Clinical Research and the Fight Against Alzheimer's Disease

Alzheimer’s disease is the most common form of dementia, a brain disorder that affects an estimated 35 million people worldwide. By 2050, that number is expected to triple to 115 million cases as the world population ages. The cause of this debilitating disease is still unknown. There is no cure, but recent advances have produced the first drugs to help manage symptoms. Research is making important progress in understanding how Alzheimer’s affects the brain, and a number of promising therapies are in clinical development.

What is Alzheimer's Disease? 

Alzheimer’s disease accounts for as much as 70 percent of dementia, a general term for the impairment or loss of mental abilities including memory and reasoning skills. Dementia used to be considered a normal part of aging, but now it is understood in terms of an injury or disease process that damages brain cells and disrupts the person’s normal way of thinking, feeling and behaving. Different types of dementia are linked to types of cell damage in particular parts of the brain. 

The specific cause of Alzheimer’s is not yet known, but researchers have identified two abnormal structures—called plaques and tangles—believed to play a role in the brain cell damage found in Alzheimer’s. Plaques are deposits of a protein called beta-amyloid that builds up in spaces between brain cells. Tangles are twisted fibers of a protein called tau that builds up inside the cells. Most people develop some plaques and tangles but excessive amounts are found in the brains of Alzheimer’s patients, especially in parts of the brain involved in memory.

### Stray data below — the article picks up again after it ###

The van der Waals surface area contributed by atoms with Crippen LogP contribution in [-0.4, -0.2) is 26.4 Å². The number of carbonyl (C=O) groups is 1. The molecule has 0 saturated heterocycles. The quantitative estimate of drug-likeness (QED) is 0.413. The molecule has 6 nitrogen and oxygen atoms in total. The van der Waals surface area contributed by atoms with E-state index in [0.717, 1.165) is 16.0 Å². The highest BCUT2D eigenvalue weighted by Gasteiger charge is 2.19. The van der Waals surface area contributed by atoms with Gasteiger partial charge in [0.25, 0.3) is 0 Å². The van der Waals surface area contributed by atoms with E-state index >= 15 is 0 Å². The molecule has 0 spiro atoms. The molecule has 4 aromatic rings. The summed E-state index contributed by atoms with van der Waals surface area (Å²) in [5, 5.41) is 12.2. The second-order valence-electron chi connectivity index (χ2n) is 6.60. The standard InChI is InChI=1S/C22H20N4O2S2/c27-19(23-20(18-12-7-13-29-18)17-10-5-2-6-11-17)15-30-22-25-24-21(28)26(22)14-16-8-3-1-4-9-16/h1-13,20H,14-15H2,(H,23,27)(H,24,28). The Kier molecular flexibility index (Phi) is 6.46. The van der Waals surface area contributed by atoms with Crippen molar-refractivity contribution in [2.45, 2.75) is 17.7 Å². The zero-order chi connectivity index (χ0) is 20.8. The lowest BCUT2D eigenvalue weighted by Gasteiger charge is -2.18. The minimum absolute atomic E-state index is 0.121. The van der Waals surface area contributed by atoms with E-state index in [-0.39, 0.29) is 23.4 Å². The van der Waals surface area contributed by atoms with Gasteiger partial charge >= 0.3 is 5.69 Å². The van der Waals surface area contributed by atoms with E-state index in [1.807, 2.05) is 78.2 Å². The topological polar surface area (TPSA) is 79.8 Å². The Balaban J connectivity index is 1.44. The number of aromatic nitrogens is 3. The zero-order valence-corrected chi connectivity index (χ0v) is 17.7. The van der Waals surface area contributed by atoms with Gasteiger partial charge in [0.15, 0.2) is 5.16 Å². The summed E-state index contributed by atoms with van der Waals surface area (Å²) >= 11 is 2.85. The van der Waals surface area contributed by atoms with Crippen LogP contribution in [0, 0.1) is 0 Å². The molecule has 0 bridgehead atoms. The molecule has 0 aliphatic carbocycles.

Alzheimer’s symptoms appear gradually and get worse over time. Symptoms usually start with difficulty remembering new information. In advanced stages, symptoms include disorientation, mood and behavior changes, and growing confusion about events, time and place. In advanced Alzheimer’s, the person is unable to perform basic life tasks and care can place great demands on families and caregivers. 

Organizations like the Alzheimer’s Association offer information and support. 

The greatest known risk for Alzheimer’s is increasing age. Although more women are diagnosed than men, this is believed to reflect women’s longer life expectancy. There is evidence that certain genetic characteristics increase likelihood of developing Alzheimer’s, but only in a very few cases (about 1%) has Alzheimer’s been found to run in families. 

There is no cure for Alzheimer’s, but recent advances in research have provided treatments that can temporarily slow the worsening of symptoms and improve quality of life.

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"Diabetes" or "Asthma", for example.

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